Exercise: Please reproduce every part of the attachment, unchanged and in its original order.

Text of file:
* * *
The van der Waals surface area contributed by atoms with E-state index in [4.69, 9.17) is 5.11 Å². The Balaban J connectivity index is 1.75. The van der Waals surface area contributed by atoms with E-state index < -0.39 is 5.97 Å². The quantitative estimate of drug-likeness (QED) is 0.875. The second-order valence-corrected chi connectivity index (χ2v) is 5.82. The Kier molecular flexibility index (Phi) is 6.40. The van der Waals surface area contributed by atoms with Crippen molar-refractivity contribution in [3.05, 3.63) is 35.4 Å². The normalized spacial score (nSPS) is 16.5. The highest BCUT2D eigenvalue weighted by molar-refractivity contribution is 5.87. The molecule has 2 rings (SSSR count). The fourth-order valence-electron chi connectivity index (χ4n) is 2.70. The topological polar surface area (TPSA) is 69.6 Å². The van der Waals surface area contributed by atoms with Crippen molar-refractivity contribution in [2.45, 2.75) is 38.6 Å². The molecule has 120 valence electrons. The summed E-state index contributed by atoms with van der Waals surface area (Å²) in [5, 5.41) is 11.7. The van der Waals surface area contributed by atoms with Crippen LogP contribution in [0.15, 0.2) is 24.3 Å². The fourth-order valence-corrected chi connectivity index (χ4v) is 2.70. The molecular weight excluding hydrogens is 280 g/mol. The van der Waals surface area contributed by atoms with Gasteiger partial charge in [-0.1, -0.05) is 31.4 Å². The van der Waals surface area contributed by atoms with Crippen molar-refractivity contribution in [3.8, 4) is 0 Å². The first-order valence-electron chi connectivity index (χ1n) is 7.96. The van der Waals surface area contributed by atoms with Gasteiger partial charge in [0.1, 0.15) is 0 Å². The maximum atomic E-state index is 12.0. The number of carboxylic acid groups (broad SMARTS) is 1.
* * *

The van der Waals surface area contributed by atoms with E-state index in [4.69, 9.17) is 5.11 Å². The Balaban J connectivity index is 1.75. The van der Waals surface area contributed by atoms with E-state index < -0.39 is 5.97 Å². The quantitative estimate of drug-likeness (QED) is 0.875. The second-order valence-corrected chi connectivity index (χ2v) is 5.82. The Kier molecular flexibility index (Phi) is 6.40. The van der Waals surface area contributed by atoms with Crippen molar-refractivity contribution in [3.05, 3.63) is 35.4 Å². The normalized spacial score (nSPS) is 16.5. The highest BCUT2D eigenvalue weighted by molar-refractivity contribution is 5.87. The molecule has 2 rings (SSSR count). The fourth-order valence-electron chi connectivity index (χ4n) is 2.70. The topological polar surface area (TPSA) is 69.6 Å². The van der Waals surface area contributed by atoms with Crippen molar-refractivity contribution in [2.45, 2.75) is 38.6 Å². The molecule has 120 valence electrons. The summed E-state index contributed by atoms with van der Waals surface area (Å²) in [5, 5.41) is 11.7. The van der Waals surface area contributed by atoms with Crippen LogP contribution in [0.15, 0.2) is 24.3 Å². The fourth-order valence-corrected chi connectivity index (χ4v) is 2.70. The molecular weight excluding hydrogens is 280 g/mol. The van der Waals surface area contributed by atoms with Gasteiger partial charge in [-0.1, -0.05) is 31.4 Å². The van der Waals surface area contributed by atoms with Crippen molar-refractivity contribution in [3.8, 4) is 0 Å². The first-order valence-electron chi connectivity index (χ1n) is 7.96. The van der Waals surface area contributed by atoms with Gasteiger partial charge in [0.1, 0.15) is 0 Å². The maximum atomic E-state index is 12.0. The number of carboxylic acid groups (broad SMARTS) is 1.